Our findings have a few policy implications. First, they support the recent recommendation by the National Expert Committee on Immunization on annual influenza vaccination for elderly Singaporeans and for persons at high risk of having complications from influenza. Second, the finding that influenza infections account for substantial disease supports our continued investment in strengthening influenza surveillance in our country. Finally, the study provides justification for stockpiling antiviral drugs in our national influenza pandemic preparedness plan. An influenza pandemic can be expected to result in far higher attack and death rates (34,35) than currently observed. The extent of disease and economic impact caused by an influenza pandemic could be greatly reduced by the appropriate use of vaccines and antiviral drugs (36).


In 2003, a new infectious disease, severe acute respiratory syndrome (SARS), emerged, which caused 238 cases and 33 deaths in Singapore (37). The SARS outbreak galvanized public health actions in surveillance and control. Surveillance and plans for containing a resurgence of SARS remain in place, in spite of the low risk of a recurrence. Influenza, in contrast, has caused an average of 588 excess deaths in Singapore annually. Influenza continues to cause an increasing amount of disease in Singapore, particularly in our rapidly aging population. However, available strategies in influenza prevention and control have yet to be optimized, largely because the true impact of influenza has been masked by the lack of a clear seasonal pattern in the tropics. The extent of the infection has remained largely unseen.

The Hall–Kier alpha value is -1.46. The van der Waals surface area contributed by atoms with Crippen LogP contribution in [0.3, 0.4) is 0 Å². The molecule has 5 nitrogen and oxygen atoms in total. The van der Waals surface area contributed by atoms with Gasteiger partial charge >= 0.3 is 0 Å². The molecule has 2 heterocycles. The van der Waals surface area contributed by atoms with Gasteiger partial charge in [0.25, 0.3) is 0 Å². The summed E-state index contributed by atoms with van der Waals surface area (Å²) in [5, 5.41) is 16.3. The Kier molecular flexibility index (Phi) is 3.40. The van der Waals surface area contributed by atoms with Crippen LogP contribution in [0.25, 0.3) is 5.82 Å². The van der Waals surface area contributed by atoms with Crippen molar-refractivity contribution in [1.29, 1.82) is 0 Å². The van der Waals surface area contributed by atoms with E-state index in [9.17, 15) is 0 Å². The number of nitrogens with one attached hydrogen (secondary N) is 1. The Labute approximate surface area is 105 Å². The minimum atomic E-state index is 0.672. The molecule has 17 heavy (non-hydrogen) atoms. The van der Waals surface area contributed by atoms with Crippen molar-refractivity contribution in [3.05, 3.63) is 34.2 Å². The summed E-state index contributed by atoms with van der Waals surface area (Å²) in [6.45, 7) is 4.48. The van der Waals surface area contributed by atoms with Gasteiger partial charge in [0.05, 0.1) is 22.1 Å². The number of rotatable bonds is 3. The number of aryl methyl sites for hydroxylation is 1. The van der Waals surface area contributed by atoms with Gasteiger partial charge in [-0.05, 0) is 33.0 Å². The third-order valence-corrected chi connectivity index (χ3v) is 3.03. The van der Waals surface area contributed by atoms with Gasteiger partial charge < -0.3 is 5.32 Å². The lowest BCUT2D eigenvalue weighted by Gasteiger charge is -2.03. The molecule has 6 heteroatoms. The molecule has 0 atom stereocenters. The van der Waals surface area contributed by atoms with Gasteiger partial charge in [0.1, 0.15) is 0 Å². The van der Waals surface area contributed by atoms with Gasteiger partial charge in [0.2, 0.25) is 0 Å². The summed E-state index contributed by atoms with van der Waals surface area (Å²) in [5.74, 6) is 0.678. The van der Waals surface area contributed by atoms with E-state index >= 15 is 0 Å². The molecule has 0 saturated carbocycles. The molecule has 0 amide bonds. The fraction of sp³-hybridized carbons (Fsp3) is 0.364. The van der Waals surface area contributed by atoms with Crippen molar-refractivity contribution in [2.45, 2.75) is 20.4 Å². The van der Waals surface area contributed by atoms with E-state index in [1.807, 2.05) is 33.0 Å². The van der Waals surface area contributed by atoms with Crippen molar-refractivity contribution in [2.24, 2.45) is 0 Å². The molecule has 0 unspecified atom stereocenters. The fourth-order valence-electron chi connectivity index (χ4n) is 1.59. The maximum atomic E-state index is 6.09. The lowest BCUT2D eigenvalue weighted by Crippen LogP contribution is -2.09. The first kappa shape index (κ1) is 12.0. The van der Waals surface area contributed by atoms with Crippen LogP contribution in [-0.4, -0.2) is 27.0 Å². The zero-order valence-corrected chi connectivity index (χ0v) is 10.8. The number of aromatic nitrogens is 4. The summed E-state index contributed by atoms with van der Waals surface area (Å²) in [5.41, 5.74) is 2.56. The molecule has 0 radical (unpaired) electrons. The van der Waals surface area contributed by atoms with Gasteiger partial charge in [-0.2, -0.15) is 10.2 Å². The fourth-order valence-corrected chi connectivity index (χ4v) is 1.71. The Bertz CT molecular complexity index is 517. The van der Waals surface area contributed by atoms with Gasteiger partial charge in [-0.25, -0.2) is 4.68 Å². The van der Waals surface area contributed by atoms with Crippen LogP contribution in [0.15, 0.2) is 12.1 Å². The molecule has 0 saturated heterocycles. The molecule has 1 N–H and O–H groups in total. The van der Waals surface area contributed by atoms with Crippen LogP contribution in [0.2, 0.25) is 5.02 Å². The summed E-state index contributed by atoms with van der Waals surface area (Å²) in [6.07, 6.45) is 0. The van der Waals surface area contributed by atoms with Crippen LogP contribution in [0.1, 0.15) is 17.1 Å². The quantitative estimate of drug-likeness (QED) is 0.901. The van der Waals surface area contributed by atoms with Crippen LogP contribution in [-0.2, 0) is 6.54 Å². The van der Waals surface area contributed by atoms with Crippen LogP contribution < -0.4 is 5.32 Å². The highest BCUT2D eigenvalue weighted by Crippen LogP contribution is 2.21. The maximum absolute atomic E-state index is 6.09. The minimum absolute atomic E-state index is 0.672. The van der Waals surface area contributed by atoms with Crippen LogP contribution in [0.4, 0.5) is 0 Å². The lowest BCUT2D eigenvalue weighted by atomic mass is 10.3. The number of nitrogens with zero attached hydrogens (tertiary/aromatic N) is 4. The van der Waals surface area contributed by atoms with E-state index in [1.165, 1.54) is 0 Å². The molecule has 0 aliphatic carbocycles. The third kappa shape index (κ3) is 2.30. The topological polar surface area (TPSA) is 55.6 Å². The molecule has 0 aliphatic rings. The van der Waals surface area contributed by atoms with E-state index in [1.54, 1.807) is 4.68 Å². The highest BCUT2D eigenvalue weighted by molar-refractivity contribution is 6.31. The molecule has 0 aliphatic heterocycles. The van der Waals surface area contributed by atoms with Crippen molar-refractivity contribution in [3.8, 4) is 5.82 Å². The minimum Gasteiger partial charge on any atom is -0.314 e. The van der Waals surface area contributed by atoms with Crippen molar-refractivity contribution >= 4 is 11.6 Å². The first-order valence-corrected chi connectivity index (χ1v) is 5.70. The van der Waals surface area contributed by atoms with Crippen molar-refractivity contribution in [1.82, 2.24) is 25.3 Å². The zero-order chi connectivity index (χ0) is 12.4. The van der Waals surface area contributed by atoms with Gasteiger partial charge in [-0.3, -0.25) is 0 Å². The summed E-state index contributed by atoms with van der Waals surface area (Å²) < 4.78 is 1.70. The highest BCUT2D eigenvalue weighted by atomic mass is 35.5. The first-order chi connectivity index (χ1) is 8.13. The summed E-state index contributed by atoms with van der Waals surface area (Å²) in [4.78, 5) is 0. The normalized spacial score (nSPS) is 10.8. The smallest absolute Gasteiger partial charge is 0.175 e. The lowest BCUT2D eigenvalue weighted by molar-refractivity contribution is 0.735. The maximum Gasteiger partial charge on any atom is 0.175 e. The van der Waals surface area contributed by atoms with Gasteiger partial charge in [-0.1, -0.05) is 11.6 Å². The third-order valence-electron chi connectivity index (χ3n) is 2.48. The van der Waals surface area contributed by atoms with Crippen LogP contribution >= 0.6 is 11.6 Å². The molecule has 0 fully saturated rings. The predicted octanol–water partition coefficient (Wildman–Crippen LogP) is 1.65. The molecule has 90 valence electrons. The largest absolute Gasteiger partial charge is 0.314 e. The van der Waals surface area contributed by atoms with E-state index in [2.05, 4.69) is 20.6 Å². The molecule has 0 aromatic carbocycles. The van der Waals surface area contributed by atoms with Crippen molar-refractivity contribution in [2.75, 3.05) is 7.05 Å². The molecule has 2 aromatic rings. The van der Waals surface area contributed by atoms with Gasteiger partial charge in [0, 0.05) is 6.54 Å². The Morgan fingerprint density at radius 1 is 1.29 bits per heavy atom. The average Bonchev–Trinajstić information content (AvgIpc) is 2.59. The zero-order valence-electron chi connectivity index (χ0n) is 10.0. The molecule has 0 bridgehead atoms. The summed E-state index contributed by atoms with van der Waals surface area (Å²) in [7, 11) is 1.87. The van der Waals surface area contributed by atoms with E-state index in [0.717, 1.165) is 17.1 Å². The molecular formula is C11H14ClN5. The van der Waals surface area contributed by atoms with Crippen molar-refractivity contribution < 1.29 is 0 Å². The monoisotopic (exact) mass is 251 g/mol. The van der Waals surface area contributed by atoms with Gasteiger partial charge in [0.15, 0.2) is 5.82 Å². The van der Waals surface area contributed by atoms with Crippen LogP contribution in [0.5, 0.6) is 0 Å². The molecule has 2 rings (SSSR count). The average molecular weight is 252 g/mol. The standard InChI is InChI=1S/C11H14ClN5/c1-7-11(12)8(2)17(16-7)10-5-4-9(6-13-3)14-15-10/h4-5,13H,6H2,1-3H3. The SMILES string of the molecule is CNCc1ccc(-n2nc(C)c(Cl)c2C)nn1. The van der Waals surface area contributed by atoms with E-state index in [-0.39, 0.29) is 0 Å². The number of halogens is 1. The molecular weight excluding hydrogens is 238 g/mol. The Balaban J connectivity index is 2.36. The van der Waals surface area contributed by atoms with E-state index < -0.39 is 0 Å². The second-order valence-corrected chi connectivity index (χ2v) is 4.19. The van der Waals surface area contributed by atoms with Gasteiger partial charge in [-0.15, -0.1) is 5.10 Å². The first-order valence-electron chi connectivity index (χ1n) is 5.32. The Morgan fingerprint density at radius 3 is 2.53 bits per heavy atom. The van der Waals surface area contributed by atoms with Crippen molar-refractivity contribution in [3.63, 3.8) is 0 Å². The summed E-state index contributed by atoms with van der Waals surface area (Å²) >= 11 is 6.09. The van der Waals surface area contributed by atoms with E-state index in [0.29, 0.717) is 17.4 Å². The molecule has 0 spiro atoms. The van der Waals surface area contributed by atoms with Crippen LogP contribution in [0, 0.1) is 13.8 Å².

Our study is the first to show unequivocally that influenza has a significant impact on proportion of deaths in a tropical country like Singapore. The estimated excess deaths, while less than that observed in subtropical and temperate countries, still constitutes a substantial problem. As influenza-associated deaths are largely preventable through vaccination and the judicious use of antiviral drugs, our findings can influence the public health management of this disease.


We developed 6 negative binomial regression models to examine the relationships between proportion of deaths and the respiratory viruses, namely, influenza A virus, influenza B virus, and respiratory syncytial virus (RSV) (Table 3). The models were written as follows:

Model 1

Monthly number of deaths = monthly proportion of influenza A + number of days in each month + linear time trend + squared time trend + 3–4 pairs of seasonality variables + monthly mean temperature + monthly mean relative humidity

Model 2